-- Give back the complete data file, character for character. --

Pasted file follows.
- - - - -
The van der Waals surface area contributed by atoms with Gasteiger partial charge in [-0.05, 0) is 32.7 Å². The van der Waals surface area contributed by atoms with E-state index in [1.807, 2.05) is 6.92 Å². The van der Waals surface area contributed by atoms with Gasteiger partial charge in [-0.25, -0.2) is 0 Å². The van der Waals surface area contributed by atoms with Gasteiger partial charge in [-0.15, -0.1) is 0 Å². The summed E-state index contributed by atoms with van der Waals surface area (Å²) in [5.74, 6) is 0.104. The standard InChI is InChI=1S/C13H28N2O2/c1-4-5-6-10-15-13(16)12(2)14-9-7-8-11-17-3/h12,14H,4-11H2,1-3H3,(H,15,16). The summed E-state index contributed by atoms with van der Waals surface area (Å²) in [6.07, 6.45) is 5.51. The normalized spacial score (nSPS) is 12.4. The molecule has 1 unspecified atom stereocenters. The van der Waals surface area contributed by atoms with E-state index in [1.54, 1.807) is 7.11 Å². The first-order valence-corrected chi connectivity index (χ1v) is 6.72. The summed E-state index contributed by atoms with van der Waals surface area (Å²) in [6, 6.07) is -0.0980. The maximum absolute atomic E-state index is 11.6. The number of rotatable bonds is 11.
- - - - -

The van der Waals surface area contributed by atoms with Gasteiger partial charge in [-0.05, 0) is 32.7 Å². The van der Waals surface area contributed by atoms with E-state index in [1.807, 2.05) is 6.92 Å². The van der Waals surface area contributed by atoms with Gasteiger partial charge in [-0.25, -0.2) is 0 Å². The van der Waals surface area contributed by atoms with Gasteiger partial charge in [-0.15, -0.1) is 0 Å². The summed E-state index contributed by atoms with van der Waals surface area (Å²) in [5.74, 6) is 0.104. The standard InChI is InChI=1S/C13H28N2O2/c1-4-5-6-10-15-13(16)12(2)14-9-7-8-11-17-3/h12,14H,4-11H2,1-3H3,(H,15,16). The summed E-state index contributed by atoms with van der Waals surface area (Å²) in [6.07, 6.45) is 5.51. The normalized spacial score (nSPS) is 12.4. The molecule has 1 unspecified atom stereocenters. The van der Waals surface area contributed by atoms with E-state index in [1.54, 1.807) is 7.11 Å². The first-order valence-corrected chi connectivity index (χ1v) is 6.72. The summed E-state index contributed by atoms with van der Waals surface area (Å²) in [6, 6.07) is -0.0980. The maximum absolute atomic E-state index is 11.6. The number of rotatable bonds is 11.